Just about everyone will experience an element of tension and apprehension when anticipating their involvement in an upcoming social, work or family occasion, that does not necessarily mean you have social anxiety.
This can especially be the case if that occasion is going to involve one or more of the following:
- Meeting people you have never met before.
- Going to a place/venue you have never been to before.
- Attending or taking part in an event that you have little or no experience of.
That feeling of slight tension often times can be very constructive. It can help the brain to focus and prompt consideration about preparing to get the best out of attending that social interaction.
The nervous energy generated may prompt you to book in a haircut, buy a new shirt, organise a lift to and from the event, or even plan who you are going to attend the occasion with. Helping you feel more ready to engage with and get the best out of that social occasion.
For some though, the levels of mental pressure and/or emotional distress activated by the prospect of engaging in a social activity or occasion can be so intense that it can:
- Call on them to utilise a huge amount of mental and emotional energy to force themselves to attend.
- Call on them to utilise a huge amount of mental and emotional energy during their attendance at the social occasion to stop themselves from retreating (often severely limiting their participation in, and enjoyment of that occasion).
- Prompt them to not attend some or all social occasions (especially those featuring someone, somewhere, or something new to them) because the unsettling thoughts and feelings activated seem too much to deal with.
Now there is no law saying you have to be social. Some people are naturally more introvert and socially contained. If that is you, and you are not going to certain social occasions you are invited to because you genuinely do not want to that is fine.
What is not fine though is you not attending social occasions you might like to because of the high amounts of mental and emotional stress that are activated at the prospect of doing so.
In these circumstances, your actions are not being driven by genuine choice, they are being driven by fear. That fear is then stopping you from doing what you want, and having the opportunity to enrich your life by meeting new people, going to new and exciting places, and trying out new experiences that you may actually really enjoy.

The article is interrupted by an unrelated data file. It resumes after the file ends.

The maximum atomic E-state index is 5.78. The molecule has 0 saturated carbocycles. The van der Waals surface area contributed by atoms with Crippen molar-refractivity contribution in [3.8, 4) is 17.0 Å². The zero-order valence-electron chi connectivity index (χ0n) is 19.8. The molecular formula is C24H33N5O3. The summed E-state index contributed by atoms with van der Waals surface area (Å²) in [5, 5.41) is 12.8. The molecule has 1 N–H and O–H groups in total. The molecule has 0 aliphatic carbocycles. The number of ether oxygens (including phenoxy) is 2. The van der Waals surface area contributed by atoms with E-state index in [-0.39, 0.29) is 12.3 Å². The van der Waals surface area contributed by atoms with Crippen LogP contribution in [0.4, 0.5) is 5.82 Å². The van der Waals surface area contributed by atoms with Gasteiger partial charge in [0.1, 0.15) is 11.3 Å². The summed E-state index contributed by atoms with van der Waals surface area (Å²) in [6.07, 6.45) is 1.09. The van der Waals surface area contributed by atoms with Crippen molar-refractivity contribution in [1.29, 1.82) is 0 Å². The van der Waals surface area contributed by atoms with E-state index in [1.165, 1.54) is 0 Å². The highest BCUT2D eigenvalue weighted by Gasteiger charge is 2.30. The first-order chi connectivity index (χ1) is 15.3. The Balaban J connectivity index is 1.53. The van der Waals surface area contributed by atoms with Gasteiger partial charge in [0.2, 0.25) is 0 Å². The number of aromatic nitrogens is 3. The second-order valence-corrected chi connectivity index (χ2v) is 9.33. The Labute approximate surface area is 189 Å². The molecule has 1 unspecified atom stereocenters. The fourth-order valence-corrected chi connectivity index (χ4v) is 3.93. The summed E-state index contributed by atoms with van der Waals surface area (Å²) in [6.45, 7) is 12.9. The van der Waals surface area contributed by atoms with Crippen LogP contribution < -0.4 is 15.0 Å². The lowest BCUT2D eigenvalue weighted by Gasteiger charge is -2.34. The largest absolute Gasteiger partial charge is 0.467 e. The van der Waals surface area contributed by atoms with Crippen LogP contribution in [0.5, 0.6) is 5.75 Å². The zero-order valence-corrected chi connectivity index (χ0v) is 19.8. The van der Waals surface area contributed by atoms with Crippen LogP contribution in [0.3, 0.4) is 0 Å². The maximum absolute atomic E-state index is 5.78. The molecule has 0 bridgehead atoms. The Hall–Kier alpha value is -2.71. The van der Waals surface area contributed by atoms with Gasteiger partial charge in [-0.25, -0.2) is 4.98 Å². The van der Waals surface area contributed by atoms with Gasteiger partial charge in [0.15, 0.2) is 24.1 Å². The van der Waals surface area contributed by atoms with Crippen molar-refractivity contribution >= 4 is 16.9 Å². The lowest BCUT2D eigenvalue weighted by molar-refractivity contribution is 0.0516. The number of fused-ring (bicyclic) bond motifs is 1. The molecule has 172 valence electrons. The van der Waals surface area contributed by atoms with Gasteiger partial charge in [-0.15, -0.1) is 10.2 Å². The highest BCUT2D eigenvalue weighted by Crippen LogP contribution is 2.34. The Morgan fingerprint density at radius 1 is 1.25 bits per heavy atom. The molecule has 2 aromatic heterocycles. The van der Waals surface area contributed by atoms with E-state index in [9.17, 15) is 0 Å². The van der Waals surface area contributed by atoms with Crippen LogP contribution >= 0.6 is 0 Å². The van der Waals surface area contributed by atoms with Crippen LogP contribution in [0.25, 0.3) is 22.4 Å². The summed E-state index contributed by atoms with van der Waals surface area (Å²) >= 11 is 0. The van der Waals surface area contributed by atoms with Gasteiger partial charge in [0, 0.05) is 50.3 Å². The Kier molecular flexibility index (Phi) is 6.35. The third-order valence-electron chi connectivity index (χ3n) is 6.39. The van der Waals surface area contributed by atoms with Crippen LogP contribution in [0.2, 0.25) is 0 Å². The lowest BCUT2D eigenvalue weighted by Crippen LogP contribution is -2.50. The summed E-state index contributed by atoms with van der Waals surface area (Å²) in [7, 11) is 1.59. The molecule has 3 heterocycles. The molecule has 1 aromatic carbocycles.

What is Social Anxiety
If you experience high levels of mental and emotional distress activated by the prospect of social interactions, gatherings or occasions, it may be that you are currently affected by social anxiety.
Note the use of the word current here. Key to remember is even if you have been socially anxious for a good portion of your life, that can always be changed, and there are lots of steps you can take to ease that tension and do more of what you really want to do.
The NHS website defines social anxiety as: “A long-term and overwhelming fear of social situations.”
The site notes that symptoms of someone affected by social anxiety can include:
- Worry about everyday activities, such as meeting strangers, starting conversations, speaking on the phone, working or shopping.
- Avoiding or worrying a lot about social activities, such as group conversations, eating with company and parties.
- Worry about something you think could be embarrassing such as blushing, sweating or appearing socially incompetent.
- Finding it difficult to do things when others are watching.
- Avoiding eye contact with others.
- Having physical symptoms like feeling sick, trembling or having chest palpitations.
- Having panic attacks where you have an overwhelming sense of fear and anxiety.
You may well recognise yourself as having experienced some of those symptoms at the thought of a social occasion, that does not mean you are affected by social anxiety. We all get those feelings and thoughts sometimes.
It is a question of considering the frequency, severity, and debilitating effects in your life, and also how long anxiety provoked by social occasions and interactions has been with you in your life.
What Can Contribute to the Development of Social Anxiety
There can be mean reasons why an individual can have intense mental and emotional distress activated at the prospect of a social occasion or social interaction. These can include: